Today was one of those rare days where everything was memorable.

The weather is still warm but starting to feel like fall as we head north into Alabama and Georgia. The occasional tree is yellow or crimson, but mostly the humid green of summer still dominates the countryside.

Our California accents betray us at the gas station in small town Georgia. The clerk says “where y’all from cuz ya ain’t from roun here” when I ask her to guess she says “somewhere northern like Kentucky”. I laugh aloud. “We are from California” and it is her turn to laugh.

We drive into wadley Alabama and my first thought is how exquisitely beautiful the riverfront is. My second thought is how extremely vacant their downtown is. There are only a handful of commercial buildings in the entire “downtown”: a vacant grocery store, a thriving bank, a tiny post office, a cell phone store, and a row of closed stores currently being used as an enormous casket warehouse for the church cemetery across the way. We are here to buy the dollar general store. It is the only place to buy milk, eggs, deodorant, and toilet paper for 15 miles in any direction. Wikipedia tells me this town is home to 500 residents and a state college (2 year school). The store is filled with shoppers that appear to be stocking up. The store clerk says the 8000 sf store is always busy. The brisk pace of her cash register leaves little doubt that this store has a monopoly on all basic commodities.

Outside the store I overhear two old friends talking about guitar building, poison oak, and pickled egg recipes. I approach and they give me a cautious but warm southern welcome. They are proud of their town and have no doubts that it will be around for all eternity. A navigable river, a usable rail spur, and an abundance of fertile farmland make this a crossroads of natural resources. This is also one the most beautiful places I’ve ever been.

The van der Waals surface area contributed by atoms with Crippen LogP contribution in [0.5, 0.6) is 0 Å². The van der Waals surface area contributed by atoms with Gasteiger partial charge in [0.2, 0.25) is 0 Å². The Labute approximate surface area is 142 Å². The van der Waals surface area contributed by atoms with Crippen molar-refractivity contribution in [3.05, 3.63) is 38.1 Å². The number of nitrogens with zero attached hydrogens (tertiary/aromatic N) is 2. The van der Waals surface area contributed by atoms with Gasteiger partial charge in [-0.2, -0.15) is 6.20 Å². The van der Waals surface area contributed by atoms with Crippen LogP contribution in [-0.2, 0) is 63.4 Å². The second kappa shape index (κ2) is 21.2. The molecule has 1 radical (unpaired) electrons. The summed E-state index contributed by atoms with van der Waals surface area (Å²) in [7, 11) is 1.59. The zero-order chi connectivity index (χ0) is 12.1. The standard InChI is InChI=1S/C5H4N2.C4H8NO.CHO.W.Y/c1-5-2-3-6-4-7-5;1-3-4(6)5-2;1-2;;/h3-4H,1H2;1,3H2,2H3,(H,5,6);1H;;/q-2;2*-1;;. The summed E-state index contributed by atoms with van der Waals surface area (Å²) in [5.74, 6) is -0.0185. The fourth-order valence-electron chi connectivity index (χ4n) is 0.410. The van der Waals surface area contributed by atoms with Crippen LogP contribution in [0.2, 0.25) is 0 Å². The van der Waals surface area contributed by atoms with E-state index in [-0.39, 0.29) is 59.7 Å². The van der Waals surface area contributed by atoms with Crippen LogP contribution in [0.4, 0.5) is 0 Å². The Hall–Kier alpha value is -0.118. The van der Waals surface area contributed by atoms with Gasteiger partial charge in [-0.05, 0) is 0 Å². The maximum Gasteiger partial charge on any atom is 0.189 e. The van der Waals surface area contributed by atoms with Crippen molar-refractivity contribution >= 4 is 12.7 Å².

We head in the general direction of the local college (5 blocks away) and stop to ask directions from a man carrying a bag of produce freshly picked from the community garden. He volunteers a tour of his fair city which we gladly accept. Three hours later we’ve toured the unbelievably impressive local college, met the local bank chairman and shared homemade pimento cheese sandwiches in the kitchen of the retired school superintendent. To top off the memorability of the day we fed catfish in the private pond of our new friend who invites to stay with him next time we are in town.  I love the incredible hospitality that comes so naturally in the Deep South.

We head north to Georgia where we evaluate two more dollar general stores. The recurring theme is that these dollar stores are packed everywhere we go.

Tonight we stay in the Chattanooga Choo Choo hotel. My 4year old son would love it here.

It was a great day I will remember for a long time.

You can watch today’s video updates / antics on Facebook:


One Response to Real estate road trip day four

  1. Alana says:

    Hi there,
    This was a wonderfully detailed and interesting read. I think there’s so much potential in the south, and that investors that really want their businesses to take off should consider states like these. The only issue that I might see as an impediment to investment might be the local laws, which might be hard for a first timer to wade through. It would have been nice if you had included some photos along with this post, by the way.

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